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Laven Partners AIFM Directive Update – August 2010

Posted on 20 Aug 2010

Welcome to the fourteenth edition of the monthly Laven Partners’ Monitoring Update on the proposed AIFM Directive. Laven Partners is a global leader in advising on financial regulations in a practical and comprehensive way. Please do not hesitate to contact us if you have any questions with regards to the new Directive and how it will affect your business.

The new Directive seeking to regulate hedge funds is charging ahead to become law. Laven Partners provides a monthly update on the development and status of this Directive. In the true Laven Partners style, we also look at any interesting comments made by regulators and leading industry players in relation to the Directive. We have now decided to include brief commentary on related regulatory developments as the EU goes legislation mad!

Our aim is to involve the financial community and notably to aggregate the representation of investors as we believe the Directive severely reduces their access to investment opportunities. Please register your interest and comments by emailing us at ecdirective@www.lavenpartners.com. Please feel free to forward our monitoring update to anyone who may be interested.

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The AIFM Directive

With President Obama signing into law the Dodd-Frank Wall Street Reform and Consumer Protection Act on 21 July 2010, bringing about the much awaited financial services regulation reform in the US, the industry’s concerns about the likely outcomes of the AIFM Directive are escalating. The regulation for alternative investment managers in the US is seen as more relaxed in comparison to the regulation proposed by the AIFMD.

Unfortunately, uncertainty about the AIFM Directive is likely to continue until at least late September when, in the event that agreement is finally reached on the final version, the Directive is to be voted on during the Plenary Sitting of the European Parliament. Even if the September deadline is met, the lack of clarity within the industry will continue; there are already overlapping rules from other sources including on bonuses and remuneration for asset managers as set out in the Capital Requirements Directive. The Director-General of EFANA (the European Fund Association), Peter de Proft, told the Financial Times that there are too many “bits and pieces on remuneration regulation”. These will presumably have to be harmonised by the European Commission in due course once the Directive becomes effective, making things even worse for managers.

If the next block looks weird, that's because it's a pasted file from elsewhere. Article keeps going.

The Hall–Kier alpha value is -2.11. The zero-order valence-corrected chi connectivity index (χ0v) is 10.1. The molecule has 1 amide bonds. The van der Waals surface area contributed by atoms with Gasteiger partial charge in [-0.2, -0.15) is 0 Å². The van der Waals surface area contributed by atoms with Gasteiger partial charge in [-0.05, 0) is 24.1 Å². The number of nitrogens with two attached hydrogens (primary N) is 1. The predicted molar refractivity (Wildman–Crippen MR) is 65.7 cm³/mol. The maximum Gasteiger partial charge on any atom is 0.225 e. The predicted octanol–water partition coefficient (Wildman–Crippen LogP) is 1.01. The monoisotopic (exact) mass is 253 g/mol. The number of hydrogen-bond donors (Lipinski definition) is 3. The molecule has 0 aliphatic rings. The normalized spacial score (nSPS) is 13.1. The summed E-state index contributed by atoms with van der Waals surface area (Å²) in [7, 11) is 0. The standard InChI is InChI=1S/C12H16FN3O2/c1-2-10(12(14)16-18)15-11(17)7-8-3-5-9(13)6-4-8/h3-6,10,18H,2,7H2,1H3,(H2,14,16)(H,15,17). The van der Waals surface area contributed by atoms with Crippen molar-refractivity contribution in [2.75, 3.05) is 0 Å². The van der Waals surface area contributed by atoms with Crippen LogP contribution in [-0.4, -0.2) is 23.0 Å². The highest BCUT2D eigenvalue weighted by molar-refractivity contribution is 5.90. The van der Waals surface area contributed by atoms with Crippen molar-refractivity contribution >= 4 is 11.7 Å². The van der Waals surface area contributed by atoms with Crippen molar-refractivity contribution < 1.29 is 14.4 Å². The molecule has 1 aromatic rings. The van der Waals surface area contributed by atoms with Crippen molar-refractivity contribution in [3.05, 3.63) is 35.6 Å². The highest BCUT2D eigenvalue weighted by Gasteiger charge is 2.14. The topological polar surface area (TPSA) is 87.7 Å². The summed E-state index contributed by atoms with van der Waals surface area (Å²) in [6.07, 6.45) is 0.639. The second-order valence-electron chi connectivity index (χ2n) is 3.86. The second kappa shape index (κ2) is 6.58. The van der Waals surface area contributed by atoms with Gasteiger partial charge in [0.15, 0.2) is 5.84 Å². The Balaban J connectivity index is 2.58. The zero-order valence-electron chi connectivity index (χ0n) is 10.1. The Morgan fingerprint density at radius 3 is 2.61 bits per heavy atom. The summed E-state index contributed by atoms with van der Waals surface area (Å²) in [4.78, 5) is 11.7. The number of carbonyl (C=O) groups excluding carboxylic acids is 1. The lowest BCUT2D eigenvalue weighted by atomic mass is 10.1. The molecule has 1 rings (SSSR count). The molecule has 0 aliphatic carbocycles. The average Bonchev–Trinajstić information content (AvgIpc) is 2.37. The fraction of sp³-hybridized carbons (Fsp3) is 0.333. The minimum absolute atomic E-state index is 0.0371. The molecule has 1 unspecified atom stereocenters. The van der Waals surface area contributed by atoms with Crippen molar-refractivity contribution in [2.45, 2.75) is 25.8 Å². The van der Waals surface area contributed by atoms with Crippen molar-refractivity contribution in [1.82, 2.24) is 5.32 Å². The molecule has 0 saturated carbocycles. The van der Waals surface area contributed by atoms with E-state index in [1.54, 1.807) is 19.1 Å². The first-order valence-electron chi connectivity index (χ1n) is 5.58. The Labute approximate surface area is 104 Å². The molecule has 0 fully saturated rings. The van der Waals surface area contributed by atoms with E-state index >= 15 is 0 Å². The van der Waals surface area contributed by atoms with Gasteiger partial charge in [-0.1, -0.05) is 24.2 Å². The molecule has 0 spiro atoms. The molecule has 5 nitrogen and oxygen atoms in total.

While the US regulator according to Forbes has adopted a “business as usual” approach with regard to regulating alternative investment managers, there are growing fears that the Directive will create larger obstacles for asset managers, creating imbalances in marketing opportunities, affecting investment flows within the industry. Concerns over the implications of the Directive have resulted in an increasing demand for UCITS, coming not only from the EU but also from the US and Asia. New York based Paulson & Co is planning to set up a UCITS compliant fund in Luxembourg later this year while Apex Fund Services, a fund administration services firm headquartered in Bermuda, has recently opened up in Luxembourg. The fast implementation of UCITS IV in Luxembourg is likely to result in more off-shore hedge funds considering setting up a UCITS fund for their European operations